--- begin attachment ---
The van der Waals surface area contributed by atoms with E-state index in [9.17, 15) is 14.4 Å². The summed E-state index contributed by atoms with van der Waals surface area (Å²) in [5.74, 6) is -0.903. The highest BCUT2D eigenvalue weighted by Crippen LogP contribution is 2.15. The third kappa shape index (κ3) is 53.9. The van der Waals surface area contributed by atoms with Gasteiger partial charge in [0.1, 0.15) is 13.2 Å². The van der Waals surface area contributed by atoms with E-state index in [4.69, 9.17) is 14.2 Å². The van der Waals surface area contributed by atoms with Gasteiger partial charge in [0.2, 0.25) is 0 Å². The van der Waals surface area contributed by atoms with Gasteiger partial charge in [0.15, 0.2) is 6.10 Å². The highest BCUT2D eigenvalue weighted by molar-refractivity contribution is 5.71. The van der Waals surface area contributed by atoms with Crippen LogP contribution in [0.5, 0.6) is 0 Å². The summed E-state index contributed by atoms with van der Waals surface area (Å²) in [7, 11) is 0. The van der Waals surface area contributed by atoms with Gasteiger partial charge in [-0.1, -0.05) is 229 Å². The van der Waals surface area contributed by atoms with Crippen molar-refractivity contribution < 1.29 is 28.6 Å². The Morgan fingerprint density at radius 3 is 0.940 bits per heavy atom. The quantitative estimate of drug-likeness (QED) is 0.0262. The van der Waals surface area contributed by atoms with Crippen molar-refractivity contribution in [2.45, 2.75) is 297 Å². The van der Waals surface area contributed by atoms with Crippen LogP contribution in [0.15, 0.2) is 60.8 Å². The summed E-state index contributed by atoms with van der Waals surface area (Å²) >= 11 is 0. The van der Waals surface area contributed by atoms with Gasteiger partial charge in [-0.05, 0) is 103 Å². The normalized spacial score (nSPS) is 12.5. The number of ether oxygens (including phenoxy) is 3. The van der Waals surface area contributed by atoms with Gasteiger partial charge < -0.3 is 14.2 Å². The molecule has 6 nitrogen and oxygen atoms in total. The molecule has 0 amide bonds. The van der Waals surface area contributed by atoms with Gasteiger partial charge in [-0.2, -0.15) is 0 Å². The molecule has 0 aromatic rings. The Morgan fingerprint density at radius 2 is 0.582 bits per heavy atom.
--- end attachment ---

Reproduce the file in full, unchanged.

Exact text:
The van der Waals surface area contributed by atoms with E-state index in [9.17, 15) is 14.4 Å². The summed E-state index contributed by atoms with van der Waals surface area (Å²) in [5.74, 6) is -0.903. The highest BCUT2D eigenvalue weighted by Crippen LogP contribution is 2.15. The third kappa shape index (κ3) is 53.9. The van der Waals surface area contributed by atoms with Gasteiger partial charge in [0.1, 0.15) is 13.2 Å². The van der Waals surface area contributed by atoms with E-state index in [4.69, 9.17) is 14.2 Å². The van der Waals surface area contributed by atoms with Gasteiger partial charge in [0.2, 0.25) is 0 Å². The van der Waals surface area contributed by atoms with Gasteiger partial charge in [0.15, 0.2) is 6.10 Å². The highest BCUT2D eigenvalue weighted by molar-refractivity contribution is 5.71. The van der Waals surface area contributed by atoms with Crippen LogP contribution in [0.5, 0.6) is 0 Å². The summed E-state index contributed by atoms with van der Waals surface area (Å²) in [7, 11) is 0. The van der Waals surface area contributed by atoms with Gasteiger partial charge in [-0.1, -0.05) is 229 Å². The van der Waals surface area contributed by atoms with Crippen molar-refractivity contribution < 1.29 is 28.6 Å². The Morgan fingerprint density at radius 3 is 0.940 bits per heavy atom. The quantitative estimate of drug-likeness (QED) is 0.0262. The van der Waals surface area contributed by atoms with Crippen molar-refractivity contribution in [2.45, 2.75) is 297 Å². The van der Waals surface area contributed by atoms with Crippen LogP contribution in [0.15, 0.2) is 60.8 Å². The summed E-state index contributed by atoms with van der Waals surface area (Å²) >= 11 is 0. The van der Waals surface area contributed by atoms with Gasteiger partial charge in [-0.05, 0) is 103 Å². The normalized spacial score (nSPS) is 12.5. The number of ether oxygens (including phenoxy) is 3. The van der Waals surface area contributed by atoms with Gasteiger partial charge < -0.3 is 14.2 Å². The molecule has 6 nitrogen and oxygen atoms in total. The molecule has 0 amide bonds. The van der Waals surface area contributed by atoms with Gasteiger partial charge in [-0.2, -0.15) is 0 Å². The molecule has 0 aromatic rings. The Morgan fingerprint density at radius 2 is 0.582 bits per heavy atom.